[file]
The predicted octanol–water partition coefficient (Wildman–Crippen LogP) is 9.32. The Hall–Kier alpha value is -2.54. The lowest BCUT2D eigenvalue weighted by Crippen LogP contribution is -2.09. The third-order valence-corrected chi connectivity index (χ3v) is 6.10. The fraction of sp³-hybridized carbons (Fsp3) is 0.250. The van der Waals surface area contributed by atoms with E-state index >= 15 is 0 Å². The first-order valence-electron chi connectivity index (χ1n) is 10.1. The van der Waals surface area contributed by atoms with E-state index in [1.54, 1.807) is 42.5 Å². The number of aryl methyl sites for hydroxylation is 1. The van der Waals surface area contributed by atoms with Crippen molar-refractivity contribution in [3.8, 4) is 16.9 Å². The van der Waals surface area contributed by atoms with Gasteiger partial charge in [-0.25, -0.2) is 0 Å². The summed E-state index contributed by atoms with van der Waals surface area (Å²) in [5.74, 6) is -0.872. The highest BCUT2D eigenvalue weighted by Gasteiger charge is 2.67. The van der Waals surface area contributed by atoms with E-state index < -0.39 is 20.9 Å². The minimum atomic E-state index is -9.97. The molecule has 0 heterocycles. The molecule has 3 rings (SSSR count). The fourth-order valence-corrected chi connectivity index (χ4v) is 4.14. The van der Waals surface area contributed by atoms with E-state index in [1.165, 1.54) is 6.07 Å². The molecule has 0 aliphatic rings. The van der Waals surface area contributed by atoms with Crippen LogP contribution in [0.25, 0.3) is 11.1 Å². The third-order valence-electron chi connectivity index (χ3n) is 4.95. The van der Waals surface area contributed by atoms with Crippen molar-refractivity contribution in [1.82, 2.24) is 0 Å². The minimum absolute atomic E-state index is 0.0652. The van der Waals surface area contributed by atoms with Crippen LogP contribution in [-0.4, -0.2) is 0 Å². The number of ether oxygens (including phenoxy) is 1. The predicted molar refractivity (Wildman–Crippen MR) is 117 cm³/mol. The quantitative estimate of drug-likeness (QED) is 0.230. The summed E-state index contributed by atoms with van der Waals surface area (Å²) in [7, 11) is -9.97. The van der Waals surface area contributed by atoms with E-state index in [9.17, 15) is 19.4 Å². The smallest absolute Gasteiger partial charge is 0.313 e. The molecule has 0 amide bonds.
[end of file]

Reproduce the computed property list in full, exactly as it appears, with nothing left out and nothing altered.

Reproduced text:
The predicted octanol–water partition coefficient (Wildman–Crippen LogP) is 9.32. The Hall–Kier alpha value is -2.54. The lowest BCUT2D eigenvalue weighted by Crippen LogP contribution is -2.09. The third-order valence-corrected chi connectivity index (χ3v) is 6.10. The fraction of sp³-hybridized carbons (Fsp3) is 0.250. The van der Waals surface area contributed by atoms with E-state index >= 15 is 0 Å². The first-order valence-electron chi connectivity index (χ1n) is 10.1. The van der Waals surface area contributed by atoms with E-state index in [1.54, 1.807) is 42.5 Å². The number of aryl methyl sites for hydroxylation is 1. The van der Waals surface area contributed by atoms with Crippen molar-refractivity contribution in [3.8, 4) is 16.9 Å². The van der Waals surface area contributed by atoms with Gasteiger partial charge in [-0.25, -0.2) is 0 Å². The summed E-state index contributed by atoms with van der Waals surface area (Å²) in [5.74, 6) is -0.872. The highest BCUT2D eigenvalue weighted by Gasteiger charge is 2.67. The van der Waals surface area contributed by atoms with E-state index < -0.39 is 20.9 Å². The minimum atomic E-state index is -9.97. The molecule has 0 heterocycles. The molecule has 3 rings (SSSR count). The fourth-order valence-corrected chi connectivity index (χ4v) is 4.14. The van der Waals surface area contributed by atoms with E-state index in [1.165, 1.54) is 6.07 Å². The molecule has 0 aliphatic rings. The van der Waals surface area contributed by atoms with Crippen LogP contribution in [0.25, 0.3) is 11.1 Å². The third-order valence-electron chi connectivity index (χ3n) is 4.95. The van der Waals surface area contributed by atoms with Crippen molar-refractivity contribution in [1.82, 2.24) is 0 Å². The minimum absolute atomic E-state index is 0.0652. The van der Waals surface area contributed by atoms with Crippen LogP contribution in [-0.4, -0.2) is 0 Å². The number of ether oxygens (including phenoxy) is 1. The predicted molar refractivity (Wildman–Crippen MR) is 117 cm³/mol. The quantitative estimate of drug-likeness (QED) is 0.230. The summed E-state index contributed by atoms with van der Waals surface area (Å²) in [7, 11) is -9.97. The van der Waals surface area contributed by atoms with E-state index in [9.17, 15) is 19.4 Å². The smallest absolute Gasteiger partial charge is 0.313 e. The molecule has 0 amide bonds.